Japanese start-up Ashirase is developing a navigation system integrated into shoes to help people with visual impairments walk. It consists of a smartphone app and a three-dimensional vibration device with a motion sensor placed inside the shoe. Based on the route preset with the app, the system vibrates to provide navigation instructions. If the user must go straight, a vibration is triggered on the front foot; if the user must turn right or left, a vibration is triggered on the left or right side. Lower Austrian company Tec-Innovation, in collaboration with the Institute for Machine Vision and Display at Graz University of Technology, focuses on artificial intelligence in footwear. Their current prototype is a shoe with ultrasonic sensors on the toe and an integrated camera. The system works with algorithms trained via machine learning to recognize an obstacle-free and thus hazard-free walkable area based on camera images from the foot’s perspective.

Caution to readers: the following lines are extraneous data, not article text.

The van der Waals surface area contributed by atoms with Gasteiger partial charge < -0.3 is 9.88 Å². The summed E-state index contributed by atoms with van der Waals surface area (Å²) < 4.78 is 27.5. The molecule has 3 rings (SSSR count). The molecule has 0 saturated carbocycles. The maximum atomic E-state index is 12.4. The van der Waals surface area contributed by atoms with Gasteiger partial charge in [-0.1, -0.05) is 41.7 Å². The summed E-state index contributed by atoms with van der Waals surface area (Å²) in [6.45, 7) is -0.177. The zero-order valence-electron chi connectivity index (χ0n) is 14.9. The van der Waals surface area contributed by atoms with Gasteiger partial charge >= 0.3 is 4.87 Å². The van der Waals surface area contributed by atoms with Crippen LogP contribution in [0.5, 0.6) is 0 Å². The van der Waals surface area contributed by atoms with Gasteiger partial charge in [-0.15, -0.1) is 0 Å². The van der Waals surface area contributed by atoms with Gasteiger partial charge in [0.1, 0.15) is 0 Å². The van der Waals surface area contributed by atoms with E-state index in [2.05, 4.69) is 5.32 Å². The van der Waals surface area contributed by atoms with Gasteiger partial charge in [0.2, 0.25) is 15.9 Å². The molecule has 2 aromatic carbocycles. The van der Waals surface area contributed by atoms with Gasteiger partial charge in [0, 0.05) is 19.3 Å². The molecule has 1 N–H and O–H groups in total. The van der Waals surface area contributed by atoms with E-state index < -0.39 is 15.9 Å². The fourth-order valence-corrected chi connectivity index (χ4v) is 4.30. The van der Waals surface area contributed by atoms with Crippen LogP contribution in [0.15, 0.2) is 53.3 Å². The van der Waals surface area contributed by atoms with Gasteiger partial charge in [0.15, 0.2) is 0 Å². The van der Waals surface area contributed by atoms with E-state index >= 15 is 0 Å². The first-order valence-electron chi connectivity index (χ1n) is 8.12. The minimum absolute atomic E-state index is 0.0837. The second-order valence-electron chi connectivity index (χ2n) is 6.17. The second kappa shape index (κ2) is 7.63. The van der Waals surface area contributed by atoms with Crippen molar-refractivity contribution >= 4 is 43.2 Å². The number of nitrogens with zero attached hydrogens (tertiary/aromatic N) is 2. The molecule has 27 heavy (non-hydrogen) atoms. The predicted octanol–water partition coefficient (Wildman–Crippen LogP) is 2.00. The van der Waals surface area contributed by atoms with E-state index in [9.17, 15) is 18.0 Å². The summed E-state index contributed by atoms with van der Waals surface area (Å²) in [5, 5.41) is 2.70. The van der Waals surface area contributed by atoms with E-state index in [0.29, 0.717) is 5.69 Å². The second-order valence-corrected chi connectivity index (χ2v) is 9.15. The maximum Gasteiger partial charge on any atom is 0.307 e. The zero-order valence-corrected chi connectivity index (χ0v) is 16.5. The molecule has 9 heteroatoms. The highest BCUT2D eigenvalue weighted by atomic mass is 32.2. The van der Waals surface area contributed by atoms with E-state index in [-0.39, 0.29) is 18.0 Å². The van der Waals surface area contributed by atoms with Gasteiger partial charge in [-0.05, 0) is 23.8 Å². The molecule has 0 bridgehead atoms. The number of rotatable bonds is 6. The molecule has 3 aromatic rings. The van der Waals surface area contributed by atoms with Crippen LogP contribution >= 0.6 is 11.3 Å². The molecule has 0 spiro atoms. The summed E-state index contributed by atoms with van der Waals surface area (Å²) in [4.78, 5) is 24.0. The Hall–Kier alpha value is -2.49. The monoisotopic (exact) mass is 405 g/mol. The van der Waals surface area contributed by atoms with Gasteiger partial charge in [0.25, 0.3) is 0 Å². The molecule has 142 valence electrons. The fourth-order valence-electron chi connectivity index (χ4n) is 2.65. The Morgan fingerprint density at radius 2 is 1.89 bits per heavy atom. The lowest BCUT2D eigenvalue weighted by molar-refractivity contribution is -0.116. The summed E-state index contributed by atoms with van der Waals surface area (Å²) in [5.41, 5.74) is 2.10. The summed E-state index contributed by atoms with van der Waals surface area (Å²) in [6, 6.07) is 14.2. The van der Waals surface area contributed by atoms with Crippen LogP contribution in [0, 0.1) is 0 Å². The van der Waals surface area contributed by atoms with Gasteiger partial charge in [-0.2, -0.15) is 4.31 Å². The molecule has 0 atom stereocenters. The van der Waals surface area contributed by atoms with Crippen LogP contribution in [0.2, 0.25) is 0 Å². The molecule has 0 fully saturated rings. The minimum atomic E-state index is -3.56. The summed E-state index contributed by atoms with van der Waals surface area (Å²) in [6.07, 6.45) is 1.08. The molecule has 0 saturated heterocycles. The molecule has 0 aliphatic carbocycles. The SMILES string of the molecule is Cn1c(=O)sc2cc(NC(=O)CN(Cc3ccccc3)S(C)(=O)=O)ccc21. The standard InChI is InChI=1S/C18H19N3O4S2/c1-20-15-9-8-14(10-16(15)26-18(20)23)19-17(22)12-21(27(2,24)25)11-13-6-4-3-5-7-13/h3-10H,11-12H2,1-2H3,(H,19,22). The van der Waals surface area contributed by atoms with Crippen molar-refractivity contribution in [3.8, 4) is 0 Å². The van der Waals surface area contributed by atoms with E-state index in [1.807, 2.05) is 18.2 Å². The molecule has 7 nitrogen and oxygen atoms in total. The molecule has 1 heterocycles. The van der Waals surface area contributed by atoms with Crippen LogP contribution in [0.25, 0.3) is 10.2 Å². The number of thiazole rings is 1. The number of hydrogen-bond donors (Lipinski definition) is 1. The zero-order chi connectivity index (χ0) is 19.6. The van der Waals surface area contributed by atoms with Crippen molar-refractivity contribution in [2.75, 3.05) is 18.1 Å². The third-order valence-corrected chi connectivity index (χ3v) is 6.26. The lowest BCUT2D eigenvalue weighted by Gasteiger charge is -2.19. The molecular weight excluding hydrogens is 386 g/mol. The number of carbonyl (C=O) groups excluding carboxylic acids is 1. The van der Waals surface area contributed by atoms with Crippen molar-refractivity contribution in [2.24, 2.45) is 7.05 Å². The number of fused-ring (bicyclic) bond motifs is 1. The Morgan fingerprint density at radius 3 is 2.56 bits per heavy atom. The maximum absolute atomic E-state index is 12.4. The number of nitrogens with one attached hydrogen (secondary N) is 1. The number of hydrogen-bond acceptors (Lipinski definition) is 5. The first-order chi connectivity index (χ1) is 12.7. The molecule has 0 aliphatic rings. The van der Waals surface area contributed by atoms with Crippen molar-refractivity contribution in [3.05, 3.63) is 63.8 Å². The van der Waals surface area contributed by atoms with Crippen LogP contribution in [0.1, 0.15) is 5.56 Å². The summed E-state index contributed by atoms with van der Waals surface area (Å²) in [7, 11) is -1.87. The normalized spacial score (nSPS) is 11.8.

Routago – AI for Visually Impaired Pedestrians
Together with research partner Karlsruhe Institute of Technology (KIT), start-up “Routago” has developed a technology platform working with artificial intelligence to support blind and visually impaired people with tools and aids in traffic. The navigation takes street sides, sidewalks, parks, and pedestrian zones into account. It guides users to safe street crossings at traffic lights, crosswalks, pedestrian bridges, as well as underpasses. The system combines navigation, object recognition, environmental information, and individual route management. To do so, it supplements the existing geodata with an algorithmic addition specifically for pedestrians. Users hear the directions via voice-over.
NaviLens – A Digital Map for the Blind